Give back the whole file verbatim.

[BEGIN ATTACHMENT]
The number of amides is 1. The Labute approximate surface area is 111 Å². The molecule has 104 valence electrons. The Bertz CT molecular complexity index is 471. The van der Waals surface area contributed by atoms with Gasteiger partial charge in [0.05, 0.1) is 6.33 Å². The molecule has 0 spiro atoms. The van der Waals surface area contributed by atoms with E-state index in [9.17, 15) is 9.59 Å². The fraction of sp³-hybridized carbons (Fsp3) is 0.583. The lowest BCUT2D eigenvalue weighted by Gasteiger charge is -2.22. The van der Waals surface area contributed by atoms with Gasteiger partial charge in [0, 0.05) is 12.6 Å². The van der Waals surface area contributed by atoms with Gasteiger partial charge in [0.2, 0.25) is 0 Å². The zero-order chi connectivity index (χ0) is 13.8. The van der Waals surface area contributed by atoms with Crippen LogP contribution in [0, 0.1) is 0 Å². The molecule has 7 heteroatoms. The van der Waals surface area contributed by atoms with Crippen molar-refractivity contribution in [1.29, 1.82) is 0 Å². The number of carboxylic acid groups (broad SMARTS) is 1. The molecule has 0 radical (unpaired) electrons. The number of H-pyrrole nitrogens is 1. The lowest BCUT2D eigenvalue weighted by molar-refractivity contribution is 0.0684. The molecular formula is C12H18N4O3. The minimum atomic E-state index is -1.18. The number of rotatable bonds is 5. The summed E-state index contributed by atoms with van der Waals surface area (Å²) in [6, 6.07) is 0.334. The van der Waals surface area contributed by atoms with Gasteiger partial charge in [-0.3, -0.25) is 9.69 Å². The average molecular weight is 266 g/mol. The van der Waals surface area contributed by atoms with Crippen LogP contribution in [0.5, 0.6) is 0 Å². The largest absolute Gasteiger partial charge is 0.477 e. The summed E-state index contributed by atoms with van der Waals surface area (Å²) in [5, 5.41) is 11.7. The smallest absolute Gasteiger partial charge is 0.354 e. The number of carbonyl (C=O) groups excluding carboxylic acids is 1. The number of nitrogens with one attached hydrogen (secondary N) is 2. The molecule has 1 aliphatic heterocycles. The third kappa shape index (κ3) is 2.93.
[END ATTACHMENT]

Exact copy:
The number of amides is 1. The Labute approximate surface area is 111 Å². The molecule has 104 valence electrons. The Bertz CT molecular complexity index is 471. The van der Waals surface area contributed by atoms with Gasteiger partial charge in [0.05, 0.1) is 6.33 Å². The molecule has 0 spiro atoms. The van der Waals surface area contributed by atoms with E-state index in [9.17, 15) is 9.59 Å². The fraction of sp³-hybridized carbons (Fsp3) is 0.583. The lowest BCUT2D eigenvalue weighted by Gasteiger charge is -2.22. The van der Waals surface area contributed by atoms with Gasteiger partial charge in [0, 0.05) is 12.6 Å². The van der Waals surface area contributed by atoms with Gasteiger partial charge in [0.2, 0.25) is 0 Å². The zero-order chi connectivity index (χ0) is 13.8. The van der Waals surface area contributed by atoms with Crippen LogP contribution in [0, 0.1) is 0 Å². The molecule has 7 heteroatoms. The van der Waals surface area contributed by atoms with Crippen molar-refractivity contribution in [1.29, 1.82) is 0 Å². The number of carboxylic acid groups (broad SMARTS) is 1. The molecule has 0 radical (unpaired) electrons. The number of H-pyrrole nitrogens is 1. The lowest BCUT2D eigenvalue weighted by molar-refractivity contribution is 0.0684. The molecular formula is C12H18N4O3. The minimum atomic E-state index is -1.18. The number of rotatable bonds is 5. The summed E-state index contributed by atoms with van der Waals surface area (Å²) in [6, 6.07) is 0.334. The van der Waals surface area contributed by atoms with Gasteiger partial charge in [-0.3, -0.25) is 9.69 Å². The average molecular weight is 266 g/mol. The van der Waals surface area contributed by atoms with Crippen LogP contribution in [0.5, 0.6) is 0 Å². The largest absolute Gasteiger partial charge is 0.477 e. The summed E-state index contributed by atoms with van der Waals surface area (Å²) in [5, 5.41) is 11.7. The smallest absolute Gasteiger partial charge is 0.354 e. The number of carbonyl (C=O) groups excluding carboxylic acids is 1. The number of nitrogens with one attached hydrogen (secondary N) is 2. The molecule has 1 aliphatic heterocycles. The third kappa shape index (κ3) is 2.93.